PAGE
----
Pesticides are chemical compounds that are used to protect plants from pests, weeds, and diseases. In the last half of the last century, worldwide pesticide production has increased at a rate of about 11% per year, from 0.2 million tonnes in the 1950s to more than five million tonnes in the year 2000.
Australia is heavily invested in pesticide use, continuing to use over 80 pesticides that are banned in other countries. As of 2022, there are over 8,000 pesticide products available for use in Australia.
Along with the wide use of pesticides in Australia, the concerns over their health impacts are rapidly growing.
There is a significant body of evidence on the relationship between people occupationally exposed to pesticides and the elevated risks of chronic diseases such as:
Some of the most high-risk occupations include farmers, land management workers, pesticide manufacturing workers, golf course superintendents and orchardists.
For 40-year-old Ben, his exposure to pesticides in the course of his employment significantly increased his risk of developing stage IV small bowel adenocarcinoma, a terminal condition.
Hardworking Ben was employed as a pesticide spray foreman/applicator at an orchard for more than 16 years starting from the age of 24.
Throughout the course of his career, Ben was exposed to several dangerous agricultural pesticides and herbicides. Ben’s role required him to mix concentrated levels of pesticides and herbicides for the application to fruit trees. Ben was also required to fill sprayer tanks and operate sprayer tanks on a regular basis.
In May 2022, Ben began to suffer from abdominal bloating and pain and attended his GP for review. Tragically, Ben was subsequently diagnosed with inoperable bowel cancer. Ben is now unable to work and support his young family. His deteriorating health leaves an uncertain future. What is certain is the physical and psychological challenges associated with his bowel cancer diagnosis continue to impact Ben’s quality of life.
Ben was not initially aware of the link between his workplace exposure to pesticides and the development of his bowel cancer condition. He contacted our specialised Workplace Diseases team. We gave Ben advice about the increased risk of cancer he faced as a result of his job and his entitlement to compensation benefits.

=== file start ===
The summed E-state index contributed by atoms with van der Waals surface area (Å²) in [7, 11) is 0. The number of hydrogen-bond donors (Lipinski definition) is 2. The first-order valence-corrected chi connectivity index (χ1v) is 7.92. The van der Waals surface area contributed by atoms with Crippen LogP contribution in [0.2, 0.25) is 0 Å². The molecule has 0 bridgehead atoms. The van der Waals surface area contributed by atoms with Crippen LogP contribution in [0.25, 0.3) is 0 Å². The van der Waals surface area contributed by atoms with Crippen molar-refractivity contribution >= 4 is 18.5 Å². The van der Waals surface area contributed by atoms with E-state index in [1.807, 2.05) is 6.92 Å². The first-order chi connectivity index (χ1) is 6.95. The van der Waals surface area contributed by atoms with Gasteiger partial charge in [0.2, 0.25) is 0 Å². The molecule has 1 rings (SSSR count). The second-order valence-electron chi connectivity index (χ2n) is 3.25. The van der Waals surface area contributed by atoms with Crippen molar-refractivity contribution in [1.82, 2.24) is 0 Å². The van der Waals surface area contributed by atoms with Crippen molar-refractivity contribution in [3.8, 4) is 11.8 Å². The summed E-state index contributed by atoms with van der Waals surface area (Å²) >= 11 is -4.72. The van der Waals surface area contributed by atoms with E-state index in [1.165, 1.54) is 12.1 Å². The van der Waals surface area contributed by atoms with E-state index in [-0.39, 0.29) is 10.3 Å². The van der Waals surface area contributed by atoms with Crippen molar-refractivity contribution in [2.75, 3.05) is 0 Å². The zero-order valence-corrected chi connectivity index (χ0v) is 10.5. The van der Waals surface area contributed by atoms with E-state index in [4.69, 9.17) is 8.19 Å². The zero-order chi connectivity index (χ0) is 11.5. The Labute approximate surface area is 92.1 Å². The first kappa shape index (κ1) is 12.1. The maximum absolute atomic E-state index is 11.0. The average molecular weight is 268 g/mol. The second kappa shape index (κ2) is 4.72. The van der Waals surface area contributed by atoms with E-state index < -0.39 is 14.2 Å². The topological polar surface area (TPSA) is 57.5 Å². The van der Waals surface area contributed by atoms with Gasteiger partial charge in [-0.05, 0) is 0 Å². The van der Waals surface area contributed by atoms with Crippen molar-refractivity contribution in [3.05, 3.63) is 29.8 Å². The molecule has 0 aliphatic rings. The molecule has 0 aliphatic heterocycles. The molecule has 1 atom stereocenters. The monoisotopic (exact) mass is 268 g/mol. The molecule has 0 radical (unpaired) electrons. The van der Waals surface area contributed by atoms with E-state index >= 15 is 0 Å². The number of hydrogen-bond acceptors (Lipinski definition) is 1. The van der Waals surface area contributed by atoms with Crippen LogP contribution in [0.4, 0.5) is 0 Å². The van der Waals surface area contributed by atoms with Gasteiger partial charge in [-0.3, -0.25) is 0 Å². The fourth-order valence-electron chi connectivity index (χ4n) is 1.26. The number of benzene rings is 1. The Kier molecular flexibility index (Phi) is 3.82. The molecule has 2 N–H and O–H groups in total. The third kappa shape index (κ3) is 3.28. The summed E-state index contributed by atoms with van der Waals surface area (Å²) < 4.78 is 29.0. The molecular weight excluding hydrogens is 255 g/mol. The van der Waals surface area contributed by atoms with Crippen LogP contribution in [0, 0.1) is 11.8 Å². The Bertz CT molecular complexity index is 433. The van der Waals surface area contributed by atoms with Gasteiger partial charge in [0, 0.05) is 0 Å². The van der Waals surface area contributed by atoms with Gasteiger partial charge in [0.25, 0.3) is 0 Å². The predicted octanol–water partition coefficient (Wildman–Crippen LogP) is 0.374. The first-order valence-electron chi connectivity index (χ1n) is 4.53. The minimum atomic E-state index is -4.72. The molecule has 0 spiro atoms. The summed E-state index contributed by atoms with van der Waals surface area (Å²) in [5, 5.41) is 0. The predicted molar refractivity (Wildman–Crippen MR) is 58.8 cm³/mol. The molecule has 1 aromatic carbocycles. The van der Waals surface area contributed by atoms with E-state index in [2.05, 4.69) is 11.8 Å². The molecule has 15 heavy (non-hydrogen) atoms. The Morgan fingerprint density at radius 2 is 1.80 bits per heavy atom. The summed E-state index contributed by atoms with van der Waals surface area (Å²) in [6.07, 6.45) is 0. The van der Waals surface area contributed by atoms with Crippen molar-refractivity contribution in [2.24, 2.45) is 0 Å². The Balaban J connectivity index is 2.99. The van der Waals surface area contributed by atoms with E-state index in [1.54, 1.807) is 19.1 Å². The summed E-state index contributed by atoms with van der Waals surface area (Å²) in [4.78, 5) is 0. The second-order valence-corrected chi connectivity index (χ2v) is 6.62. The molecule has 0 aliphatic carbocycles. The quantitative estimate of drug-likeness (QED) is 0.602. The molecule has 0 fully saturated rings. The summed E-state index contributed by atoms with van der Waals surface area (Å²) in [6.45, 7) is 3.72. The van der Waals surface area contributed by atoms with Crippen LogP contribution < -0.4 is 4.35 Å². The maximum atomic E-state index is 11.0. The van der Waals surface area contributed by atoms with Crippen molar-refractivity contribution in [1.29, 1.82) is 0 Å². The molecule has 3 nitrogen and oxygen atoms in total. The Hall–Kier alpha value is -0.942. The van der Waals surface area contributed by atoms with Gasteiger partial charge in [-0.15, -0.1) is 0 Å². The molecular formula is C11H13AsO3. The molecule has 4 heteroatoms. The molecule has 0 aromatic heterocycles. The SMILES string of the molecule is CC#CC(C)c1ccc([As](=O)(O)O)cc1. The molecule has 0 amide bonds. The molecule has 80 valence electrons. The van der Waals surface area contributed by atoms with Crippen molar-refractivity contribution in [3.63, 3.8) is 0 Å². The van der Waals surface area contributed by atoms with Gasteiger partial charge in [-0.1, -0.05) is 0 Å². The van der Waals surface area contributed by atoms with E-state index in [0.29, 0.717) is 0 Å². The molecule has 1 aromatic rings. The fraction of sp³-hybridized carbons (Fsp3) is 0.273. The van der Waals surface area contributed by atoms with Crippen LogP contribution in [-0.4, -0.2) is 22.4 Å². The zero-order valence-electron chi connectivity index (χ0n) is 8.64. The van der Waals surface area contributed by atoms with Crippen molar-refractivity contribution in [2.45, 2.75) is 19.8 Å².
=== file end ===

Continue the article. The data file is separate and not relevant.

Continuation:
Ben’s lawyer, Ross Sottile, immediately submitted a claim on his behalf. In under two months, Ben’s claim was accepted, and he is now entitled to coverage of his medical expenses and a lump sum amount for his pain and suffering. While no amount of compensation can restore Ben’s health or make up for what he has been through, it will provide him and his family with financial security.
Ben hopes his story will create greater awareness about the hazards of pesticide exposure and its devastating impacts on people’s lives. Awareness of the risks of exposure to dangerous pesticides can save the lives of hardworking Australians.
If you have worked somewhere with exposure to pesticides and are concerned you might be at risk, see your GP. It is important you also inform them of your occupation, and exposure levels so they have all the information.
Your GP can guide you as to the need for any ongoing monitoring depending on your specific circumstances.
If you have been diagnosed with a condition you believe could be related to your work exposure to pesticides it is important to get legal advice to help you understand your rights and options.
We have lawyers who specialise in a range of legal claims who travel to Australian Capital Territory. If you need a lawyer in Canberra or elsewhere in Australian Capital Territory, please call us on 1800 675 346.
We have lawyers who specialise in a range of legal claims who travel to Tasmania. If you need a lawyer in Hobart, Launceston or elsewhere in Tasmania, please call us on 1800 675 346.